Generally, analysts look at net profits for automotive companies. Since Tesla (TSLA) is in its initial phase, the net profits probably aren’t a key metric that investors should follow. After all, from its own admissions, Tesla doesn’t expect to post positive net income on a GAAP (generally accepted accounting principles) basis before 2020.
According to Reuters, Tesla lost $4,000 per Model-S in 2Q15. The calculation was based on Tesla’s reported operating loss in the quarter. Read An Investor’s Guide to Tesla Motors to explore why Reuters’ calculations don’t paint a true picture of Tesla. Currently, Tesla forms 0.54% of the PowerShares QQQ Trust, Series 1 ETF (QQQ).
However, analysts have been following Tesla’s gross margins closely. The above graph shows the progression in Tesla’s gross profit margins. According to analysts surveyed by Bloomberg, Tesla is expected to post gross profits of $304 million in 3Q15 at a margin of 24.5%. In contrast, Ford (F) and General Motors (GM) posted gross margins of 15.9% and 17.5%, respectively, in 3Q15. Tesla’s gross profit margins are more in the ballpark of luxury carmakers including Daimler and BMW. Daimler (DDAIF) had a gross margin of 21.5% in 3Q15 while BMW enjoyed a gross margin of 19.2% in 2Q15.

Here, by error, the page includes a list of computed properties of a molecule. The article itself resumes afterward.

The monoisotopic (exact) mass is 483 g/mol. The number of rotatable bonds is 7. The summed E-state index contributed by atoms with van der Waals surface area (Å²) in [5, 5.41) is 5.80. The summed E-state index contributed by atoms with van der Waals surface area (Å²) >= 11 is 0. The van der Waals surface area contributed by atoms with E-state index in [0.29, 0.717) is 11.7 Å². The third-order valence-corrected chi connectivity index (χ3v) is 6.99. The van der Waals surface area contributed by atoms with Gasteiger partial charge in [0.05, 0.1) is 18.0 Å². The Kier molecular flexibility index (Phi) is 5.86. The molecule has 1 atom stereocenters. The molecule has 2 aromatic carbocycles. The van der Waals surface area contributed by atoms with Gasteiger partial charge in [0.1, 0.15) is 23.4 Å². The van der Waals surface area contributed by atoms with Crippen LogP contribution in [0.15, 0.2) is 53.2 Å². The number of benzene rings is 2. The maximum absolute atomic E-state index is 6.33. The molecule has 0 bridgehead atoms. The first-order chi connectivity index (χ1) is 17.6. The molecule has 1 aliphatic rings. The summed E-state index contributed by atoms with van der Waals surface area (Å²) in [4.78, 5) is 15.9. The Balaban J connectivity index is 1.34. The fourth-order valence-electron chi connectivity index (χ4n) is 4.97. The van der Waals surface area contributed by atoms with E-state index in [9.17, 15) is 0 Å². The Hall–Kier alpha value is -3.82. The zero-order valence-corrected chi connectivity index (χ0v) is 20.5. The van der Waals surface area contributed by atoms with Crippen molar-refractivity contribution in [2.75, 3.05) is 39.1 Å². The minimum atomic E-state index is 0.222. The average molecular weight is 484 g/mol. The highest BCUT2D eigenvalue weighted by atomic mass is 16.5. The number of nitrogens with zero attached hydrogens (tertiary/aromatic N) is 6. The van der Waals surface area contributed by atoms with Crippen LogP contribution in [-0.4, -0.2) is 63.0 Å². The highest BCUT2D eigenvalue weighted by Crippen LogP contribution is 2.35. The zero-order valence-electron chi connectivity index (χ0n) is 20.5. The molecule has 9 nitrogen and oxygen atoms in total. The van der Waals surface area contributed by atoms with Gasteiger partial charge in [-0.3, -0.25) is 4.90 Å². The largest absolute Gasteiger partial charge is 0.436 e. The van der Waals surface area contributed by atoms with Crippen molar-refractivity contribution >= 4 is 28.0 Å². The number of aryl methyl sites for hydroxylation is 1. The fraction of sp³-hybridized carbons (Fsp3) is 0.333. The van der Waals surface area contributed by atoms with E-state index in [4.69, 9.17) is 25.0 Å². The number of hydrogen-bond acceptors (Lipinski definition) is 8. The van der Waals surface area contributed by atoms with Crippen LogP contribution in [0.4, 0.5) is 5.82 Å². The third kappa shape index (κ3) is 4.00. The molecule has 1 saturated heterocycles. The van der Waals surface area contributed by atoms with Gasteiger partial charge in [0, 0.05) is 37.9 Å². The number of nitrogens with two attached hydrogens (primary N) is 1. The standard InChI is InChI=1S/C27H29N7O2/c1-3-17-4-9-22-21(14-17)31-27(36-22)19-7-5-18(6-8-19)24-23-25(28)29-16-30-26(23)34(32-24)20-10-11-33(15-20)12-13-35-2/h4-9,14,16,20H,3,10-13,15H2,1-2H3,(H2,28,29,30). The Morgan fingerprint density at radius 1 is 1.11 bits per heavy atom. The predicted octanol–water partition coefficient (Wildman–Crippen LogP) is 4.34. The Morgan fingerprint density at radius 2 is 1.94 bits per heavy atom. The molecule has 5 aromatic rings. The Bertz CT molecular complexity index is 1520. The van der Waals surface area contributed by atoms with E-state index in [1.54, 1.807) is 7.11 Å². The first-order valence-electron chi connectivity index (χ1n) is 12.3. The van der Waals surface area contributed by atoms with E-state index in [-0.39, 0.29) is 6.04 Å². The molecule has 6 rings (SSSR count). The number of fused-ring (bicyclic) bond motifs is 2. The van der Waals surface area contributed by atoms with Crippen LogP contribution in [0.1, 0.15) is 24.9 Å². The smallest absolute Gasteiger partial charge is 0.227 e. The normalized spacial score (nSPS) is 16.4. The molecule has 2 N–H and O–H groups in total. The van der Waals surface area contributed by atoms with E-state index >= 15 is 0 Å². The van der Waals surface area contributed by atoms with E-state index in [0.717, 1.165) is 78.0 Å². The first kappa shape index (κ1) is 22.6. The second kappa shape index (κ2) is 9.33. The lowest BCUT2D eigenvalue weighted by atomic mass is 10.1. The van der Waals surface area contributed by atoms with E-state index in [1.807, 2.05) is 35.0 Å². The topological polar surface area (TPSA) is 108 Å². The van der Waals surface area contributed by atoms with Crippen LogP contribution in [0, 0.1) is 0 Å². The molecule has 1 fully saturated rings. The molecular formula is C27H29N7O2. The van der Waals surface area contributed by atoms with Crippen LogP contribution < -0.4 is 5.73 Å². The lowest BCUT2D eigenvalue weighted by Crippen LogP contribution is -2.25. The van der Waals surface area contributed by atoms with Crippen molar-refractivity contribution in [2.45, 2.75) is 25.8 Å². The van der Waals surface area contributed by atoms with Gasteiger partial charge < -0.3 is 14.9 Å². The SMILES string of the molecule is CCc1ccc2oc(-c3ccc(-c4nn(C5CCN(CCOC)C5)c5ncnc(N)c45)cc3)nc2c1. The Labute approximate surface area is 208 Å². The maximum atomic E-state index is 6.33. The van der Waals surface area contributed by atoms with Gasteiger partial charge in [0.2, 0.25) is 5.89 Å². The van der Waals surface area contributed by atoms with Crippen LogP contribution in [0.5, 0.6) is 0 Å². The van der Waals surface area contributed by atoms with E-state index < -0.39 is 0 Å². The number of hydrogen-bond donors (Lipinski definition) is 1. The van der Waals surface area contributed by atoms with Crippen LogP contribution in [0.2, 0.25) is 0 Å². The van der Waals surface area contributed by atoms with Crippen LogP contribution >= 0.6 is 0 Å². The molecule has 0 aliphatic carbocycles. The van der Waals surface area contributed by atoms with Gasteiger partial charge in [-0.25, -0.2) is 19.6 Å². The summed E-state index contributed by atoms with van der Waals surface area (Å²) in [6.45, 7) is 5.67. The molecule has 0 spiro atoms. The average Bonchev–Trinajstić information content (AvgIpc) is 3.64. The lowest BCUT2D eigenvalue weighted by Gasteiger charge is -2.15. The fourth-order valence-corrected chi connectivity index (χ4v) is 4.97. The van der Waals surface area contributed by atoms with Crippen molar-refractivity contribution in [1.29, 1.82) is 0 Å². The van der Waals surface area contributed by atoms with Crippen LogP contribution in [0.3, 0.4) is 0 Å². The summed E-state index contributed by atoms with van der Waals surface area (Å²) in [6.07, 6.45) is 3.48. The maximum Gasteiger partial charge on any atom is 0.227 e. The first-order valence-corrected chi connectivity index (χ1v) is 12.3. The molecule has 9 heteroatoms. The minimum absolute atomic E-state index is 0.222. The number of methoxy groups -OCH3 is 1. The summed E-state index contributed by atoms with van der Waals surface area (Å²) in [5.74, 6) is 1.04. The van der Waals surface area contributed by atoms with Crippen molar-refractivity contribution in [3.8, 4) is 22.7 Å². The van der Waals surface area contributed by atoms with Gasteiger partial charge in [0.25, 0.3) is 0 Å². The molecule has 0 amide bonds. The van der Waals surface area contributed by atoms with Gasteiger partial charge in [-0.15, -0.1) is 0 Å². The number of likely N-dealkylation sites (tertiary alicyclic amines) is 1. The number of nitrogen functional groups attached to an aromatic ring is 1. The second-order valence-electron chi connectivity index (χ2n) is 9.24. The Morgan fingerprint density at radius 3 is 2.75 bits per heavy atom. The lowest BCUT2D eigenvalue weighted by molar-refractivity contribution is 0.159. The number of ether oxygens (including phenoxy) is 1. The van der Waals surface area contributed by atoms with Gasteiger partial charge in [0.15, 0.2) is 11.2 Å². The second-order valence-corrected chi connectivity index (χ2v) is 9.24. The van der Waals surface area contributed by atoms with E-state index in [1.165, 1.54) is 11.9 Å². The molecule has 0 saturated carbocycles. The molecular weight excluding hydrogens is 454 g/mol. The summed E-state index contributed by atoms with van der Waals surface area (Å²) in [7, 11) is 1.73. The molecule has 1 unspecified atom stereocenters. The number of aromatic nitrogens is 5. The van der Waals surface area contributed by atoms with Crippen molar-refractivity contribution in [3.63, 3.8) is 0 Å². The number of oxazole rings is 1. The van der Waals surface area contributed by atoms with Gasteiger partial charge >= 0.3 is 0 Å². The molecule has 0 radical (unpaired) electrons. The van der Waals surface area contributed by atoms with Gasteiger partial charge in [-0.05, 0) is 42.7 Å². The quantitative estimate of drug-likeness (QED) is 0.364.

In 2Q15, Tesla posted gross profits of $213 million at a margin of 22.3%. In its 2Q15 earnings conference call, Tesla’s CFO, Deepak Ahuja, said that Tesla’s 2Q15 gross margins were negatively impacted by a stronger dollar and the product mix. However, Ahuja expressed optimism that with the Model-X and Model-S combined, Tesla should be able to post a gross margin of “25% and better” in 2016. Based on the current estimates, analysts expect Tesla to post gross margins of 26.2% in 2016.
Elon Musk, Tesla’s CEO, said during the company’s 2Q15 earnings conference call that the Model-S could hit a 30% gross margin next year “contingent on macroeconomic conditions not going whacky.” Earlier this year, during the company’s 4Q14 earnings conference call, Musk said that the gross margins could be “somewhere around 30%” by the end of 2015. Factors like currency and product mix changed the equation.